The primary engineer of the Robots, Dr. Alfred Lanning -- played by wonderful character actor, James Cromwell -- happens to be a friend of Spooner's, although we don’t quite know why until later on in the movie. Through a hologram that appears after his death, Dr. Lanning has left clues for Spooner, clues that don’t quite make sense. But the detective, with his misunderstandings about Robots, decides to pursue the clues. When Spooner comes across the company psychologist, who is responsible for making the Robots seem human, the investigation soon has enough evidence to convince virtually anyone that there is something fishy going on in New York. The sad thing is that the population has become so dependent upon the Robots that they are blinded to the truths that should be evident around them.
This sequence and the thought behind it do a wonderful job of touching on the idea that certain elements that are not necessarily good for society can slip in unawares, and then even when they become corruptive, or we find out that the old ways may have been better, it's too late because we have become slaves to the system. From hybrid flying cars, to newfangled tennis shoes, we are confronted with glimpses of what was so bad about some of the old ways, including the development of relationships.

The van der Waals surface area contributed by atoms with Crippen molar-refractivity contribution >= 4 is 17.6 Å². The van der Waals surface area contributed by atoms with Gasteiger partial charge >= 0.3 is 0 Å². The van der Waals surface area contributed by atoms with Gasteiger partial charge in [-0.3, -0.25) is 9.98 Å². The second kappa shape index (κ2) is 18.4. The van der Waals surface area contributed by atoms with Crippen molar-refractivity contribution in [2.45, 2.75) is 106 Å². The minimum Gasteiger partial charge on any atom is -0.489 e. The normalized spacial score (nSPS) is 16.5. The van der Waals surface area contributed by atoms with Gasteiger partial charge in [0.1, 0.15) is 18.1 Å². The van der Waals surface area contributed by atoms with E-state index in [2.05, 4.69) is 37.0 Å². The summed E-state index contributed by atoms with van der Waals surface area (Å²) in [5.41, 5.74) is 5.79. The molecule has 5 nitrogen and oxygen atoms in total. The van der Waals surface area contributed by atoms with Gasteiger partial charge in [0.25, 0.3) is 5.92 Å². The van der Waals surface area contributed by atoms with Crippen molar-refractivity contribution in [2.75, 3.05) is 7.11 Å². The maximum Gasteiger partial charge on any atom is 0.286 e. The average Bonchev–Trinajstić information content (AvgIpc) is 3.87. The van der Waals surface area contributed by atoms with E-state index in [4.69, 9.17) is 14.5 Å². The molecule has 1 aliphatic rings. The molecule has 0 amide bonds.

The premise of this story is done quite well. Unlike recent science fiction disasters and remakes, I, Robot understands the importance of making a story relevant. We see Smith’s character putting on a new pair of 2004 Chuck Taylor Leather Converse shoes. He still has a motorcycle, which is virtually unheard of. He still likes sweet potato pie made by his grandmother, and the less influence that Robots have in his life, the better. Forget the fact that it is 2035, there is something about the past that appeals to this character. What we have is a reminder that sometimes the simple things, and the things we are forced to do ourselves, are among the most valuable things that we can experience. Having so many servants might be of benefit in some ways, but we have to be careful to not run from relationships. While this movie illustrates these points, it illustrates so much more.